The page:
Feminist Seder Prayers for Reproductive Justice

As Jews around the world begin marking Passover, The Religious Coalition for Reproductive Choice has shared a series of Seder prayers that lift up women’s journey toward freedom and struggles against oppression.  This “collaborative compendium of reproductive justice Passover readings” was put together in partnership with Jewish Women International, the National Council of Jewish Women, and the Religious Action Center of Reform Judaism in conjunction with Women of Reform Judaism.

From the introduction:

The four cups of wine we drink this evening are symbols of our freedom and God’s presence in our lives. But, as the seder ritual reminds us, freedom is an ongoing journey. True freedom can only be enjoyed when all our sisters, brothers and others are freed of the many burdens that would delay or deny their inherent dignity.

Tonight, we retell the story of the Exodus and consider how it applies to our lives today. We are reminded that there is still bitterness in the world and iniquity in our homes and communities: politicians seeking to control women’s reproductive destinies; perpetrators of domestic and sexual violence seeking to control women’s bodies; and societal barriers seeking, perhaps inadvertently, to limit a woman’s ability to recognize her full potential. These examples and others are today’s plagues; they remind us of the constraints Pharaoh placed on our Israelite ancestors.

Prayer with the first cup:

So we raise the cup and recall: Our heartaches, the four promises, their fulfillment and our commitment to establish fairness and freedom for all. And we recommit ourselves to strengthen and extend the promise of reproductive justice, thereby honoring the integrity and sanctity of each woman’s conscience and protecting her safe access to the legal medical attention that she and her doctor believes is right for her.

Prayer with the second cup:

Let this cup of liberation remind us that freedom is already within us and must not be taken away. No matter your age, your gender or your orientation (which is to say, no matter your practical concern), each of us and all of us were liberated from enslavement and none of us is going back.

Prayer with the third cup: 

As we drink our third cup of wine, let us reflect: why is this right [to access abortion care] different from all other rights?  What can we do to help bring us out of the slavery of judgment and injustice and into the light of freedom that tonight’s seder celebrates and represents? What can we do to redeem and value the personal choices that women and families make and, in process, redeem ourselves and our community?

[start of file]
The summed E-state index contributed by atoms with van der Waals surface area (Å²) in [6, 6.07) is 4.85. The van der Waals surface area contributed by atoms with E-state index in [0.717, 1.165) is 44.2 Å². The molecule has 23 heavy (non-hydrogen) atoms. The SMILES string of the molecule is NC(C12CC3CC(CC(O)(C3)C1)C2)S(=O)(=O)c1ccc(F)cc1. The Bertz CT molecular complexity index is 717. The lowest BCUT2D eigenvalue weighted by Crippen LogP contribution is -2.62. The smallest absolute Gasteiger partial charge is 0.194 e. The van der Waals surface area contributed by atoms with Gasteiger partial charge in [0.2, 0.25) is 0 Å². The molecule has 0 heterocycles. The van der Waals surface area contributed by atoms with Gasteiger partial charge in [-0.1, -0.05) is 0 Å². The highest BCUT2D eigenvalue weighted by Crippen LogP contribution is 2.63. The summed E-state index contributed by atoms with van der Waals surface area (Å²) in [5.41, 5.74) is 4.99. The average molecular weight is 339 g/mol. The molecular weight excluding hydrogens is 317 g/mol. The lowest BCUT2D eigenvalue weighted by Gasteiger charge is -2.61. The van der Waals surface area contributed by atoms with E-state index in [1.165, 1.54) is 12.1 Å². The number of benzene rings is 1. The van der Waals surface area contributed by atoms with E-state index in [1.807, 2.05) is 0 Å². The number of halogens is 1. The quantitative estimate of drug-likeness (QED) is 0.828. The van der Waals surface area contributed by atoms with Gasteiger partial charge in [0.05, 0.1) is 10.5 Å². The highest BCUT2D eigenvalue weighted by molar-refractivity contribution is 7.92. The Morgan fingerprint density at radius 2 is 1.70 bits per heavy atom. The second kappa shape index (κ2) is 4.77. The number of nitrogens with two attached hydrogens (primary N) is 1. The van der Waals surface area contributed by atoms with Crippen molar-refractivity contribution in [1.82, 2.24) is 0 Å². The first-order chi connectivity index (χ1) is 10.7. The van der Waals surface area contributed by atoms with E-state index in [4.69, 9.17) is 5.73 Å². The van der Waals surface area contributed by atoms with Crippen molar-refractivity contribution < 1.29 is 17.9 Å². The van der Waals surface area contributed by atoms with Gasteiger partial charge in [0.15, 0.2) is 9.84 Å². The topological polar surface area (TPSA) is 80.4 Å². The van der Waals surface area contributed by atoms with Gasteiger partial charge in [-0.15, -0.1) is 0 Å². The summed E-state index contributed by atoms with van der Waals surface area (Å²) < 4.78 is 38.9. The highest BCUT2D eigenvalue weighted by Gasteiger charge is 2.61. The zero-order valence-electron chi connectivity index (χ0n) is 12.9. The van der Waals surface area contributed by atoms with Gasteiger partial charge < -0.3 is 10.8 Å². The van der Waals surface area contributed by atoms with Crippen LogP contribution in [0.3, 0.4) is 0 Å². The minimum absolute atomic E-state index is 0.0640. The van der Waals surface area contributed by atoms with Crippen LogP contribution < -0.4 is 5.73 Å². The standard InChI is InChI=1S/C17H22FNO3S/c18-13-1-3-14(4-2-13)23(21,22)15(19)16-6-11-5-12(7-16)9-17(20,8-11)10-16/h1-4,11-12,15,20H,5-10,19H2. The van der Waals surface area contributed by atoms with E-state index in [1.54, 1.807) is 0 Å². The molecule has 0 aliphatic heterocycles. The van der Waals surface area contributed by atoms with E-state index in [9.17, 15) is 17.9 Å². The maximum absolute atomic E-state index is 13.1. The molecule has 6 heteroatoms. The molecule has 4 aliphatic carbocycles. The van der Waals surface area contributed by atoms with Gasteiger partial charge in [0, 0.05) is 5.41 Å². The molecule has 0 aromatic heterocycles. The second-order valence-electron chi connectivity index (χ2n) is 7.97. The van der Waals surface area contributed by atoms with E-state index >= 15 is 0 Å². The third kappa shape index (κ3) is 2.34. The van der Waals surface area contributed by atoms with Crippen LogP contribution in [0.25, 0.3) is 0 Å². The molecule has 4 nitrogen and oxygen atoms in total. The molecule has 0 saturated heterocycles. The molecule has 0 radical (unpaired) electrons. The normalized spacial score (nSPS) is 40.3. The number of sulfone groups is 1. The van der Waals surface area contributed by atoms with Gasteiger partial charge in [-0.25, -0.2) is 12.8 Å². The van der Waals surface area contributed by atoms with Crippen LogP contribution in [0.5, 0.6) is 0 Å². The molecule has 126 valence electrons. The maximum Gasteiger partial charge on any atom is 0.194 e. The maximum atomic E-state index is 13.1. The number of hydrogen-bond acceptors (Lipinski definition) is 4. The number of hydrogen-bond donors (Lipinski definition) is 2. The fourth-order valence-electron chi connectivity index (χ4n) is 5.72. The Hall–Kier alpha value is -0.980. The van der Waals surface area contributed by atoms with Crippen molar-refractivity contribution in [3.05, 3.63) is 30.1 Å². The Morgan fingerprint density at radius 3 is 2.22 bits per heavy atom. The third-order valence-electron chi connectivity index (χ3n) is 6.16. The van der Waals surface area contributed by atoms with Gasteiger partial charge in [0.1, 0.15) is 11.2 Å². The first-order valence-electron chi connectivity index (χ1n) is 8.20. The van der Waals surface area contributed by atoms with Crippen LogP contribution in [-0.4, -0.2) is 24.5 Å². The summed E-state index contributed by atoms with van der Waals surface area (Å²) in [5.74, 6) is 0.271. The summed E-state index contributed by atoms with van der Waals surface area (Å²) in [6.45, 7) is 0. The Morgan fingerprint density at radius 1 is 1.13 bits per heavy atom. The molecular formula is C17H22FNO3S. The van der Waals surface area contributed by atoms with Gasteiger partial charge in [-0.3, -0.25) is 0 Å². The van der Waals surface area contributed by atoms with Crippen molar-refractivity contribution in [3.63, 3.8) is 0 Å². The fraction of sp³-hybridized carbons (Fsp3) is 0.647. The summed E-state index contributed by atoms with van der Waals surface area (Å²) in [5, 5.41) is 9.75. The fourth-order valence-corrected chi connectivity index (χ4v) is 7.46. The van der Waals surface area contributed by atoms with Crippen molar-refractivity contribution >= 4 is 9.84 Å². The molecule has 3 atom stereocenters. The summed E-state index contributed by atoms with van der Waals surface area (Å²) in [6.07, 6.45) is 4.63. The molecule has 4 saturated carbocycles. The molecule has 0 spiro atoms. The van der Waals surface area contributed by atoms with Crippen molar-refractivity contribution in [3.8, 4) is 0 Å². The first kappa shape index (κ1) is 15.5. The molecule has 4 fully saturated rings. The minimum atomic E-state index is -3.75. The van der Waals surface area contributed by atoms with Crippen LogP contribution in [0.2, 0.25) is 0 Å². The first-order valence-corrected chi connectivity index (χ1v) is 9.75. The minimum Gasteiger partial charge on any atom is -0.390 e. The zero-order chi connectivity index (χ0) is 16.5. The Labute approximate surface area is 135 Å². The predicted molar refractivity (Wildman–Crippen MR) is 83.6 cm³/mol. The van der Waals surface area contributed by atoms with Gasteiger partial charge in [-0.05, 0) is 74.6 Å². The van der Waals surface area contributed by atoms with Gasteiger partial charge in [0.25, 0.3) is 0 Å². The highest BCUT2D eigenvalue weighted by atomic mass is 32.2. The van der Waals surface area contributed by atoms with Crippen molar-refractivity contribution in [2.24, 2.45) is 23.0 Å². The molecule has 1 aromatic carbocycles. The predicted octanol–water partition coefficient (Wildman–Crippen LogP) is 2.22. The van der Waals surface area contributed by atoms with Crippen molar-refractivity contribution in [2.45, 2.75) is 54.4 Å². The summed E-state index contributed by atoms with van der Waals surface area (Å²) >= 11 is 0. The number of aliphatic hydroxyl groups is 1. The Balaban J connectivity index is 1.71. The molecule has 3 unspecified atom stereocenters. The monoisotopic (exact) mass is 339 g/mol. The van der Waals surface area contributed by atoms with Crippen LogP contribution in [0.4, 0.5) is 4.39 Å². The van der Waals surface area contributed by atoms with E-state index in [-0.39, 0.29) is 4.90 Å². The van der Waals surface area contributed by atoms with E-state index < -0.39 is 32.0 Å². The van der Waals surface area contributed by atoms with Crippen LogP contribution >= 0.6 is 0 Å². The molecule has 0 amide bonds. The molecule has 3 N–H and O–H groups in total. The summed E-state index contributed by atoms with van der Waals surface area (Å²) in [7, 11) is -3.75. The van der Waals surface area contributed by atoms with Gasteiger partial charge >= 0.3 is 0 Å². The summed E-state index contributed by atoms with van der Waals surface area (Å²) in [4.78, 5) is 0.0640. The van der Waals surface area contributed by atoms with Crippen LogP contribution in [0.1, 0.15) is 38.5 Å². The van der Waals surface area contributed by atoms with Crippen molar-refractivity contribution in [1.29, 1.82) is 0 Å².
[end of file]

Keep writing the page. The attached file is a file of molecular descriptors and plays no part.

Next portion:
Prayer with the fourth cup:

This cup is for the women who do not find themselves embraced by a community, as we are tonight.

Women who endure injury, humiliation, and sexual assault and cannot talk about it.  Women who suffered unspeakable abuses and did not live to tell.

This cup is for the shattered souls who never dreamed it would happen to them.

On Passover, as we celebrate liberation, we reaffirm our commitment to make all women safe in their homes and relationships.

This cup is for the women who find this night is no different from any other night.  They are our sisters, they are ourselves, and they are not alone.

For other feminist seder rituals, head over to Miriam’s Cup.

 

About Caryn Riswold

Caryn D. Riswold is a feminist theologian in the Lutheran tradition. She is Professor of Religion and Chair of Gender and Women’s Studies at Illinois College in Jacksonville, Illinois, where she has worked for over a decade teaching undergraduates to think critically and creatively about religion. She earned her Ph.D. and Th.M. from the Lutheran School of Theology at Chicago, holds a master’s degree from the Claremont School of Theology, and received her B.A. from Augustana College in her childhood hometown of Sioux Falls, South Dakota.

  • Theodore Seeber

    The problem with your prayer for the first cup- if it is granted, there will be no future generations. Feminism that denies the freedom of motherhood and pregnancy is against ethnic survival. Isn’t it enough that the various governments of the 20th century tried to exterminate the Jews? Do Jewish Feminists have to commit to trying to do it to?

  • Nikos

    Feminism is the only things that’s more comical than religion. You have nailed every burden that holds back our society.

  • pagansister

    Actually Theodore, it means a woman doesn’t HAVE to get pregnant (or stay pregnant) if she chooses not to.


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